Myths ignore facts. Myths are often beliefs built from fear or past actions.
In this series, and in the previous series of Killing the Top Ten Sacred Cows of Publishing, I call the myths that control writers “Sacred Cows.”
Writers hold onto myths like lifelines that are keeping them from drowning in a raging river of information. Sometimes sane people in the normal world will follow a publishing myth that makes no sense at all because it has something to do with the publishing business. And they follow the myth without thought.
So this new series is an attempt to help the new world of indie publishing with the growing list of myths that plague it.
And the third biggest myth to hit indie writers is this:
No One Will Pay Good Money for an Unknown Writer’s Work. (So a new writer should make his or her work cheaper because it’s worth less.)
Thankfully, just a tiny bit of thought will kill this silliness for most people. But it is one of the most repeated myths young writers have.
Fact: Every writer started off as a new writer. (I know, shock.)
Fact: Every new writer who sold to traditional publishing for the first time in the last hundred years was paid decent, good, or fantastic money. Why? Because the gatekeepers thought they could sell a lot of copies of (you guessed it) an Unknown Writer.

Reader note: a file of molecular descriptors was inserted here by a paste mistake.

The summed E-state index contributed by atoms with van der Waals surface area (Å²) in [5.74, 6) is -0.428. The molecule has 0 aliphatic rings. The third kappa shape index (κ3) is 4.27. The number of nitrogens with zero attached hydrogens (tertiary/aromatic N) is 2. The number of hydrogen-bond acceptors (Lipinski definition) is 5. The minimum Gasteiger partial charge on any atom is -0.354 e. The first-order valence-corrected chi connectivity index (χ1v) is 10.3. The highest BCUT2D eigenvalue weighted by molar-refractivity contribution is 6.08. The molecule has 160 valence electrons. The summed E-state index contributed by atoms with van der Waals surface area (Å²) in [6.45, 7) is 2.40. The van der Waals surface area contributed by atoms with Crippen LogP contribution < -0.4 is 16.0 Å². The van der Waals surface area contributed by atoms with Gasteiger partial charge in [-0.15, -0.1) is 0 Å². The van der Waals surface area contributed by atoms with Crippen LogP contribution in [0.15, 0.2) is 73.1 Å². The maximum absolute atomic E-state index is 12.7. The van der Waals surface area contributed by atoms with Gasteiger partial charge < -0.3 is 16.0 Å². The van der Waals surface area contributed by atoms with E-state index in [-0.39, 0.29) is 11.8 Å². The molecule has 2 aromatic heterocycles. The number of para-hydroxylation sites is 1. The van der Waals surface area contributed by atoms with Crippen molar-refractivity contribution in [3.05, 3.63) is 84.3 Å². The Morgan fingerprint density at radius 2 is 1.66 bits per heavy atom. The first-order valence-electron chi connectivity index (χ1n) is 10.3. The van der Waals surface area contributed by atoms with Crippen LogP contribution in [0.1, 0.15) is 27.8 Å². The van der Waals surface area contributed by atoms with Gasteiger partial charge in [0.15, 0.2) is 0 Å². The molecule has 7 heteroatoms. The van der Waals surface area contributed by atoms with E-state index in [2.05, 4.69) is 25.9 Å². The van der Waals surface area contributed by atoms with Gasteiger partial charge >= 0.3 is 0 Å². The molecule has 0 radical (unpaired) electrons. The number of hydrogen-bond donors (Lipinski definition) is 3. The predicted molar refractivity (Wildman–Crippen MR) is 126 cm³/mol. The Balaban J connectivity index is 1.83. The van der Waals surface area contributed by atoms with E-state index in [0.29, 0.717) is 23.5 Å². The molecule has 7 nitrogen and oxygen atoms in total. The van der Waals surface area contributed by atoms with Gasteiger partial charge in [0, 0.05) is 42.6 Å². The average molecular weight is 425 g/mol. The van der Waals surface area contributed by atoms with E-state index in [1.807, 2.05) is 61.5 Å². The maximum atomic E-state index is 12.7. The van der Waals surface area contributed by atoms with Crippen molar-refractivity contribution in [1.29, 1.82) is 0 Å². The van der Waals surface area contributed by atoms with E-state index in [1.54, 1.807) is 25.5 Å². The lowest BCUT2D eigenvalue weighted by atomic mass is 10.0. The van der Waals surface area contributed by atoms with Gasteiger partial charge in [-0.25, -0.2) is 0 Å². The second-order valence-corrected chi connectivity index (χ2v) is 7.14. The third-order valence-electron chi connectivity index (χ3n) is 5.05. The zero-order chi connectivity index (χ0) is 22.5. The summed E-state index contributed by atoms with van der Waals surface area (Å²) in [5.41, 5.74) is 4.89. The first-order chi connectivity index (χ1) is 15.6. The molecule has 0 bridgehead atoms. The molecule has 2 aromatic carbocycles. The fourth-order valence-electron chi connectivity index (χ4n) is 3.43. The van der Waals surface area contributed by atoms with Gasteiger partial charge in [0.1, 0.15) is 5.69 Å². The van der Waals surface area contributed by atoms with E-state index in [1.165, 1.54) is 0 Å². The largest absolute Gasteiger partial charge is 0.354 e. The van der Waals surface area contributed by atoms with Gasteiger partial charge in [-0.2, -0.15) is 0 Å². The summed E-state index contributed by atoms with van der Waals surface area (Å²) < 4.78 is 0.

Fact: A 100,000 word mystery from an Unknown Writer, when traditional publishing sells it, is priced EXACTLY at the same price as similar-sized novel from a bestselling writer. Price in old traditional publishing was based on printing and shipping costs and the size of the book and how many would fit in a sales and a bunch of other factors, including shipping cartons.
Fact: Not once in the last one hundred years did any traditional publisher price a new writer’s book lower because the writer was unknown. (Nope, they priced it because of printing costs.)
Fact: All writers are insecure.
So in 2009 or so, here comes a workable electronic publishing that allowed writers in the door to set their own publishing businesses and thus, their own prices. And since all writers are insecure, beginning writers decided their books were worth less and thus, because they were suddenly given the control, priced their books less.
Talk about a wild and crazy time. While traditional publishers were fighting and breaking laws to not allow Amazon to lower e-book prices to $9.99 because it was shockingly too low, new indie writers were pricing their brand new novels at 99 cents because it couldn’t be any good since they were new writers.
And thus this myth got started.